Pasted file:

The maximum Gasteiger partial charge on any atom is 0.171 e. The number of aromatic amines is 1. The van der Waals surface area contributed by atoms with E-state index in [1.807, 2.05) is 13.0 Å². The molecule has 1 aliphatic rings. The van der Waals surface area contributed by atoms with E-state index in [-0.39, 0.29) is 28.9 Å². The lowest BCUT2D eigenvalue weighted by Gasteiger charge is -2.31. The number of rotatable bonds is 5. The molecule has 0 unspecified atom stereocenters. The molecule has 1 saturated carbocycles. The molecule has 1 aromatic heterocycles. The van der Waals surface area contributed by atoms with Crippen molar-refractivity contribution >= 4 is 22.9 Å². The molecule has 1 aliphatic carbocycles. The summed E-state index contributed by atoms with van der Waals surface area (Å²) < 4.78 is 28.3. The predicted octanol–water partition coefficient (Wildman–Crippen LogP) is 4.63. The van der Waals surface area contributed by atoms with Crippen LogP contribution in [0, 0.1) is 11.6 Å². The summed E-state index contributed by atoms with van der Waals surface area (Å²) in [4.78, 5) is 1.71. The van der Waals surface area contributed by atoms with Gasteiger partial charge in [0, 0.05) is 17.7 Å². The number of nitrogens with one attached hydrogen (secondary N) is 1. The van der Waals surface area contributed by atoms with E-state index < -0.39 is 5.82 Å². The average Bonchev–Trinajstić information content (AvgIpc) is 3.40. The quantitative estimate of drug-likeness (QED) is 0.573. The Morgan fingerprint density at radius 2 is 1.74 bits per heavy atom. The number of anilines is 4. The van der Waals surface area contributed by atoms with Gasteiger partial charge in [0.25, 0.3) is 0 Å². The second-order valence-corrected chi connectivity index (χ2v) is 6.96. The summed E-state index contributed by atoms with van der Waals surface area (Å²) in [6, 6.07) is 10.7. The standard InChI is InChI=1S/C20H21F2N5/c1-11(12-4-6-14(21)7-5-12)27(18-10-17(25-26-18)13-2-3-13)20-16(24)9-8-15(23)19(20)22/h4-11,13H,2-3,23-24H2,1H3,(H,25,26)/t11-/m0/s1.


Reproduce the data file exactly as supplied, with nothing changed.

The maximum Gasteiger partial charge on any atom is 0.171 e. The number of aromatic amines is 1. The van der Waals surface area contributed by atoms with E-state index in [1.807, 2.05) is 13.0 Å². The molecule has 1 aliphatic rings. The van der Waals surface area contributed by atoms with E-state index in [-0.39, 0.29) is 28.9 Å². The lowest BCUT2D eigenvalue weighted by Gasteiger charge is -2.31. The number of rotatable bonds is 5. The molecule has 0 unspecified atom stereocenters. The molecule has 1 saturated carbocycles. The molecule has 1 aromatic heterocycles. The van der Waals surface area contributed by atoms with Crippen molar-refractivity contribution >= 4 is 22.9 Å². The molecule has 1 aliphatic carbocycles. The summed E-state index contributed by atoms with van der Waals surface area (Å²) < 4.78 is 28.3. The predicted octanol–water partition coefficient (Wildman–Crippen LogP) is 4.63. The van der Waals surface area contributed by atoms with Crippen LogP contribution in [0, 0.1) is 11.6 Å². The summed E-state index contributed by atoms with van der Waals surface area (Å²) in [4.78, 5) is 1.71. The van der Waals surface area contributed by atoms with Gasteiger partial charge in [0, 0.05) is 17.7 Å². The number of nitrogens with one attached hydrogen (secondary N) is 1. The van der Waals surface area contributed by atoms with E-state index < -0.39 is 5.82 Å². The average Bonchev–Trinajstić information content (AvgIpc) is 3.40. The quantitative estimate of drug-likeness (QED) is 0.573. The Morgan fingerprint density at radius 2 is 1.74 bits per heavy atom. The number of anilines is 4. The van der Waals surface area contributed by atoms with Gasteiger partial charge in [0.25, 0.3) is 0 Å². The second-order valence-corrected chi connectivity index (χ2v) is 6.96. The summed E-state index contributed by atoms with van der Waals surface area (Å²) in [6, 6.07) is 10.7. The standard InChI is InChI=1S/C20H21F2N5/c1-11(12-4-6-14(21)7-5-12)27(18-10-17(25-26-18)13-2-3-13)20-16(24)9-8-15(23)19(20)22/h4-11,13H,2-3,23-24H2,1H3,(H,25,26)/t11-/m0/s1.